They Call Him “J.J.”

The elderly man sat in a cushioned rocking chair that faced a big window. Above his head, on the wall behind him, hung dozens of paintings.

“Look there’s a cardinal,” he said to his friend – a young man who was visiting. And sure enough, a bright red cardinal stared back from behind the window, perched on a railing. This seemed to have triggered a thought in his head about the St. Louis Cardinals, his favorite baseball team. Because he then began to talk about how he had once tried out for another professional baseball team back in 1941, the Cincinnati Reds. He spoke of how he, playing as the catcher in a scrimmage, almost threw out a runner at second base.

He sat with a small foldout table between his knees. A lone bowl of cereal sat atop the table; his breakfast. He stopped eating completely in order to talk to his friend.

“If I’ve ever been in a horrible place, it was the Hürtgen Forest,” he said with a small smile and a hint of a chuckle. This way of speaking was not uncommon for him. He would talk about exchanging fire with German soldiers in the Second World War, or watching his army buddies die in front of him, or meeting professional baseball player Dizzy Dean – all accompanied by a high, friendly chuckle.

~ ~ ~

Julian James Altrogge, or “J.J.” as everyone called him, was drafted into the army the same year he tried out for the Reds. He went from playing with future professional baseball players to sleeping in mud and foxholes, facing the Germans in battle.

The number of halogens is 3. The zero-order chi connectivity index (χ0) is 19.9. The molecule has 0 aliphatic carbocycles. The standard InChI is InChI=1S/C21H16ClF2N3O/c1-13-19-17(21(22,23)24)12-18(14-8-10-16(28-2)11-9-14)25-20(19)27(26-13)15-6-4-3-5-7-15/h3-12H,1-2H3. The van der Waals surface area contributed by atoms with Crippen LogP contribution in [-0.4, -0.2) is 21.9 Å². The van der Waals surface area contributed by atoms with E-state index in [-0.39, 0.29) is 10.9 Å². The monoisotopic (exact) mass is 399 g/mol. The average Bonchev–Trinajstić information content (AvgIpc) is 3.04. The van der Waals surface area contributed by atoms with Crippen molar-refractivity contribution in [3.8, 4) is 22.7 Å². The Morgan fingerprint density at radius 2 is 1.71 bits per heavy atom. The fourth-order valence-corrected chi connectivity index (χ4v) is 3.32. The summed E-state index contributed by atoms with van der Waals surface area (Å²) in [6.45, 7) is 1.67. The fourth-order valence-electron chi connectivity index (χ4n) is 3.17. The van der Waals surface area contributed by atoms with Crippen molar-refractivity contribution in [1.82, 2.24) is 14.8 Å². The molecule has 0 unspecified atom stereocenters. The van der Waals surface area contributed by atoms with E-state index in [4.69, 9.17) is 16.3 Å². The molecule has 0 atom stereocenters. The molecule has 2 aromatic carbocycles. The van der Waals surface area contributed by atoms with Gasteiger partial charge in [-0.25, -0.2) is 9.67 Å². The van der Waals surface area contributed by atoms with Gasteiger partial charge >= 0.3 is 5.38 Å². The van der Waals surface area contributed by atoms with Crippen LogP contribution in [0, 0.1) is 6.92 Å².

1943 came and J.J. found himself in a convoy heading for Europe.

“Wouldn’t you know it,” J.J. said, “the boat we were on, the motors conked out.”

United States submarines surrounded the broken down boat for fear of German submarines attacking. After the motors were fixed, J.J.’s boat caught up with the convoy and ended up in Belfast, Ireland, where he stayed for training.

Back in 1937, JJ had worked as a draft man for Texaco. He made and studied maps for four years until he was drafted into the army. Seven years later, in 1944, J.J. became a draft man again, this time for the US army. Suddenly, he found himself riding a chow truck from the mud beds to regimental headquarters to begin his new job as a mapmaker.

~ ~ ~

“So the Germans were running like crazy,” JJ said, “and we were going up the east side of the Rhine River and our unit was going so fast – we were headed north to a town called Düsseldorf – there was a German on a motorcycle that came into our headquarters; he thought he was going into German headquarters.” J.J. inserts his short, high chuckle, “So he got captured.”

J.J. continued talking about traveling up the Rhine River with his unit, “One of our units found some caves; they were full of paintings. The Germans went in and took all of the famous paintings, you know, out of France. And took them over there and put them in the caves. And so our unit discovered those paintings.”

The dozens of paintings that were hanging on the wall behind the old man’s head were all his own. This room, this small foyer of a room was his cave by the Rhine River, except that the paintings were not stolen, but originals.

“When I was over in Germany, I saw a painting on a wall,” J.J. said. His superior officer told him it wasn’t a painting, but a reproduction; a photograph of a painting imprinted on a canvas.